Is there any mechanism for dealing with Tribunal cases where "the facts of a case" are simply unclear? For example, if someone prosecutes a magus based on descent from a Marched magus, inferring it from the presence of Diedne Magic, and the defendant responds that he doesn't know his lineage back that far but there's other possible ways to get that Virtue.
So, a case is brought to trial Tribunal where the facts of the matter are disputable (by magi not involved with the case; the magi of the case might dispute it for years) or simply vague.
Magus Donn is accused, by Magus Vagus, of descent from Diedne, but the evidence is murky (and, I'd argue, this is not a crime).
The presiding quaesitor should object to the case being presented. Possibly Vagus presses on.
Depending on the Tribunal, the Praeco may have the power to silence Vagus.
The other magi may move to table the discussion until Vagus has a coherent case. One hopes so.
If there has been a trial and punishment, and the facts of the case are discovered (by some enterprising,plucky, and justice-minded young mage, perhaps) to be shaky or false, or a mix of qualities, it depends on the outcome. Let us say Magus Donn is found guilty of being of Diedne descent - what was the punishment?
Vis fines can be returned; time of service can be compensated through vis or other material goods; the time and effort of creating a magic item, including a talisman can also be recovered; apprentices might be returned to the original master; loss of a familiar is harder to compensate; death as a result of an improper prosecution...
What I meant was: Vagus declares that Donn must have Diedne descent. Donn argues that he does not necessarily have Diedne descent. The two positions are irreconcilable.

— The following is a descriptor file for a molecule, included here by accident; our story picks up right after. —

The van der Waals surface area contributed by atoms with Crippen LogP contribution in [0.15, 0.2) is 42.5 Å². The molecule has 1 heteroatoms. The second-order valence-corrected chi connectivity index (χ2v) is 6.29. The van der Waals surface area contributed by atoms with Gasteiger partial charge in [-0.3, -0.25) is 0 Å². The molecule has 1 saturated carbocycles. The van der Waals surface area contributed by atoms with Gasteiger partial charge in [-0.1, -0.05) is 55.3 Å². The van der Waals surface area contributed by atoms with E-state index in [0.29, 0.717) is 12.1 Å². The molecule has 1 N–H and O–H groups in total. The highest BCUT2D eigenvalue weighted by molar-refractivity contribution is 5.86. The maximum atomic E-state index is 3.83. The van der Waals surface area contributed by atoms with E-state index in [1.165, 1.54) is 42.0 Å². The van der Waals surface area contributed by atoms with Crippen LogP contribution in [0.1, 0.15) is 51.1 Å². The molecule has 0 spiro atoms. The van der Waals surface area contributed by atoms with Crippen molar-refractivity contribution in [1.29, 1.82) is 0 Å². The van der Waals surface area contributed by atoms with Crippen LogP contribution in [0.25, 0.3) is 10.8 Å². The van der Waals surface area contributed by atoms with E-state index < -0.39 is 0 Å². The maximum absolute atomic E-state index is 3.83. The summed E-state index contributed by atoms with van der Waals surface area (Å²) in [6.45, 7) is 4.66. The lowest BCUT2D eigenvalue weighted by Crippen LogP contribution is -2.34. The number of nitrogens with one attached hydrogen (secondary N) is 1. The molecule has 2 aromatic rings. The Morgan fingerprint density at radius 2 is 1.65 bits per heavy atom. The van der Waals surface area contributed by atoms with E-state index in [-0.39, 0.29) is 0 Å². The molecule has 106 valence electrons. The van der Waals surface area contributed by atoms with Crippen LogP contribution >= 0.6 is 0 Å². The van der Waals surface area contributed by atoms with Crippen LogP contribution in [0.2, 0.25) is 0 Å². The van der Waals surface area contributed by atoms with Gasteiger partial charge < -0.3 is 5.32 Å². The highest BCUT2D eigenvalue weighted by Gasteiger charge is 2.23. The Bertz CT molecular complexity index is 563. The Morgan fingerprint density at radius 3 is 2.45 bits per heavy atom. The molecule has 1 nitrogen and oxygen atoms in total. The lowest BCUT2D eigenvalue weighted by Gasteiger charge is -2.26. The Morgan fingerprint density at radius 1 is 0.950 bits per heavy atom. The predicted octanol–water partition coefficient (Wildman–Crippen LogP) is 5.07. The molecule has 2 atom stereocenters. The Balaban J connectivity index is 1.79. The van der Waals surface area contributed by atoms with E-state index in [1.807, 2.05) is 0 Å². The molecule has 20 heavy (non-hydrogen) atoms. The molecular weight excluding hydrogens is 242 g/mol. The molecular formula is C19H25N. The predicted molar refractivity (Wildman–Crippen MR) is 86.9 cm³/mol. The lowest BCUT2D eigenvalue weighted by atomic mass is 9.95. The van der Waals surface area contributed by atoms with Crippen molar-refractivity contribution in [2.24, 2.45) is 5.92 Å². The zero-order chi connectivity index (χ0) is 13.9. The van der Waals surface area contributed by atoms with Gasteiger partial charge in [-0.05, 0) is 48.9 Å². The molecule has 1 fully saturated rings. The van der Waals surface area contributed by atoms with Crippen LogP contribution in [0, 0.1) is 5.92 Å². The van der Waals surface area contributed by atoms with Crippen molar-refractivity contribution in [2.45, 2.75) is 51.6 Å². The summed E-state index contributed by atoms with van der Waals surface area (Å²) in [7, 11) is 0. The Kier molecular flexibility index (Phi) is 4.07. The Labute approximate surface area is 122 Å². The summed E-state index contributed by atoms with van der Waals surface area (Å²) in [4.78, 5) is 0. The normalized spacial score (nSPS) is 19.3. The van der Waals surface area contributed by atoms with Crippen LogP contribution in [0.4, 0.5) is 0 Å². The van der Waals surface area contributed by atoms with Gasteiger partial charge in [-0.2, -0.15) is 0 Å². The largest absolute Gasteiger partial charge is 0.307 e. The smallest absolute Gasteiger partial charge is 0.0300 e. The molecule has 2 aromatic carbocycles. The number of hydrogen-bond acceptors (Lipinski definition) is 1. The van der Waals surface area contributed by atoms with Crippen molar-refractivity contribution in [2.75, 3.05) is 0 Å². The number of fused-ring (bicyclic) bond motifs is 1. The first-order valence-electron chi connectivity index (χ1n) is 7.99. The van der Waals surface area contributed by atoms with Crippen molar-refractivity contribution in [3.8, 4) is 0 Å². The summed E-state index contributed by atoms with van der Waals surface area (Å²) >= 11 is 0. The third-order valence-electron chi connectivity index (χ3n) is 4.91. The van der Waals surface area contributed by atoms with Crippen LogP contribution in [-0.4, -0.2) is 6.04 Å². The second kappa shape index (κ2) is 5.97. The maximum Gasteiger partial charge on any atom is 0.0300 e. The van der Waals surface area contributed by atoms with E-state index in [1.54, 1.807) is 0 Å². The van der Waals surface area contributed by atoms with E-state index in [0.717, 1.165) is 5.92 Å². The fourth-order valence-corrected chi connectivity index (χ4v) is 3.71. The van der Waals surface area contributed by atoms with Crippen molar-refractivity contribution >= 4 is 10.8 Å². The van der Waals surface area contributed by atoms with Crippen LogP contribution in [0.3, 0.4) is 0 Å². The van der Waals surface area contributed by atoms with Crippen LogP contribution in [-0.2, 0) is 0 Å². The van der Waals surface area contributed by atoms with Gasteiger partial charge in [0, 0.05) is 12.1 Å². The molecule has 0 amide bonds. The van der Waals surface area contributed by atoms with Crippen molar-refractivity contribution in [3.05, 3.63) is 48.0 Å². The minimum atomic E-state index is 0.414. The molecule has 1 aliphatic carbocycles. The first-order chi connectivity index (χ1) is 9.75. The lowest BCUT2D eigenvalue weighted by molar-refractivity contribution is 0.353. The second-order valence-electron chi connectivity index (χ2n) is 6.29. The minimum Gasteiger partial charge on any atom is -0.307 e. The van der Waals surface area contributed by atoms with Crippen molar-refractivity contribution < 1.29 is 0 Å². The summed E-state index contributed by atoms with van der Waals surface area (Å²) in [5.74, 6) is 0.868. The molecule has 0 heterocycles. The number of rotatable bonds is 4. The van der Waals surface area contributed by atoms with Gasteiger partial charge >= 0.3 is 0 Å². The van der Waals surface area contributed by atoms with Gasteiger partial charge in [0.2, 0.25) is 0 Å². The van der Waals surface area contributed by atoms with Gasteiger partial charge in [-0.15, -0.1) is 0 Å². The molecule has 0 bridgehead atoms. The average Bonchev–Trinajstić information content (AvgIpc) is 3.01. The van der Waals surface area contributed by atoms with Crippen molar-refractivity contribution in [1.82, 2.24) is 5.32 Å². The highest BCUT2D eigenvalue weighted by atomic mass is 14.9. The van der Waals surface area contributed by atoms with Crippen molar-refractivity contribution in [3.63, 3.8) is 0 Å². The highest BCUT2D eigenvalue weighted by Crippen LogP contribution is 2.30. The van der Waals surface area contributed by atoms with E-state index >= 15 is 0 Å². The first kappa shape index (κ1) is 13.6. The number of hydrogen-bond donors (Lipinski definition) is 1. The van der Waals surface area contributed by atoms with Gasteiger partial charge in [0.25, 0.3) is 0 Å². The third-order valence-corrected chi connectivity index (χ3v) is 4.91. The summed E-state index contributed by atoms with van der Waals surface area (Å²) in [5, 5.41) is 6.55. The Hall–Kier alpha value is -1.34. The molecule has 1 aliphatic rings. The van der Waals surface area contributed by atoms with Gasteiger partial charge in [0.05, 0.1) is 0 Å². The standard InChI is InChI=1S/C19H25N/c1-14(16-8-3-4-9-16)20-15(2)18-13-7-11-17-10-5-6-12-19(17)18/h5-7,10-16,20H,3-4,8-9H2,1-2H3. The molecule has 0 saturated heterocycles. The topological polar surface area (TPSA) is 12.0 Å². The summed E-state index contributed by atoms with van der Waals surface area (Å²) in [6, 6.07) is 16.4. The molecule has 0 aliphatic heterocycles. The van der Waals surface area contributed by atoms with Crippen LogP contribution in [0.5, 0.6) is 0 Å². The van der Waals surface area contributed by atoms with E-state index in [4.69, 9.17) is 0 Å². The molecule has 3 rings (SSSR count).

Per HoH:TL, Tribunal is not allowed to judge the veracity of these statements in the first place. "Is he or is he not a Diedne" must be brought to Tribunal already solved. (That said, your statement indicates that an intelligent Presiding Quaesitor would, after interviewing both under truth-spell, tell the prosecutor to table it until he finds proof positive rather than logical inference.)
As for having Diedne lineage, while it arguably isn't and shouldn't be a crime (I'd look to the specific wording of the Wizard's March against House Diedne and the grounds upon which it was renounced), the Corebook does indicate that it's a Dark Secret that must be hidden from the Order of Hermes at large, so I assume that it means you're Quaesitor-bait. Maybe the actual penalty is that House Tremere will declare a House-wide permanent Wizard's War against you and your sodales instead, of course.
The important fact to remember is that the entire House Diedne was renounced and still is since many of them retreated to Faerie or the magic realms. The Order, and House Tremere in particular, is vigilant against the return of House Diedne. I seriously believe that anyone proven to have the lineage of Diedne would have be executed immediately, or if not executed have about 98 declarations of Wizard's War by members of House Tremere.
I agree with Jonathan. Also, the chances of a case like this getting as far as Tribunal is unlikely, as there are plenty of magi around, like the Tremere, who would take to Wizard's War if a rumor like that were to reach their ears.